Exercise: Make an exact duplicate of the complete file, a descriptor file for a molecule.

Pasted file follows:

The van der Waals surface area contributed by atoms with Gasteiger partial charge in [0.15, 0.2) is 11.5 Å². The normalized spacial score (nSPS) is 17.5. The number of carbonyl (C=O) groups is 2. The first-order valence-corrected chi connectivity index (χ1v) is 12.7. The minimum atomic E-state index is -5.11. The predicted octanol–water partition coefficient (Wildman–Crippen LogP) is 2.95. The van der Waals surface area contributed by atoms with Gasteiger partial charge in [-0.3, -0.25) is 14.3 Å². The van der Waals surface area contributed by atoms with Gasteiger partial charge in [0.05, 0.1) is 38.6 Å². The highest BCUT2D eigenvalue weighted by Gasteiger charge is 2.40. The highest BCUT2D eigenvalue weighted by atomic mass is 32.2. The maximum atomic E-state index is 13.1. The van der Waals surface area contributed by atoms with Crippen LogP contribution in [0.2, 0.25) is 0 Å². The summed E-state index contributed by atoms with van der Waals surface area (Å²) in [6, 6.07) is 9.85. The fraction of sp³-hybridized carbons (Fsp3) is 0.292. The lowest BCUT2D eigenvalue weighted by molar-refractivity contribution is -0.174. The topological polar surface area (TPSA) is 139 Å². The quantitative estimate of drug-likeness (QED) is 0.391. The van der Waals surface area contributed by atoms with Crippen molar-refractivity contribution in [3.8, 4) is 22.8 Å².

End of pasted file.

The van der Waals surface area contributed by atoms with Gasteiger partial charge in [0.15, 0.2) is 11.5 Å². The normalized spacial score (nSPS) is 17.5. The number of carbonyl (C=O) groups is 2. The first-order valence-corrected chi connectivity index (χ1v) is 12.7. The minimum atomic E-state index is -5.11. The predicted octanol–water partition coefficient (Wildman–Crippen LogP) is 2.95. The van der Waals surface area contributed by atoms with Gasteiger partial charge in [-0.3, -0.25) is 14.3 Å². The van der Waals surface area contributed by atoms with Gasteiger partial charge in [0.05, 0.1) is 38.6 Å². The highest BCUT2D eigenvalue weighted by Gasteiger charge is 2.40. The highest BCUT2D eigenvalue weighted by atomic mass is 32.2. The maximum atomic E-state index is 13.1. The van der Waals surface area contributed by atoms with Crippen LogP contribution in [0.2, 0.25) is 0 Å². The summed E-state index contributed by atoms with van der Waals surface area (Å²) in [6, 6.07) is 9.85. The fraction of sp³-hybridized carbons (Fsp3) is 0.292. The lowest BCUT2D eigenvalue weighted by molar-refractivity contribution is -0.174. The topological polar surface area (TPSA) is 139 Å². The quantitative estimate of drug-likeness (QED) is 0.391. The van der Waals surface area contributed by atoms with Crippen molar-refractivity contribution in [3.8, 4) is 22.8 Å².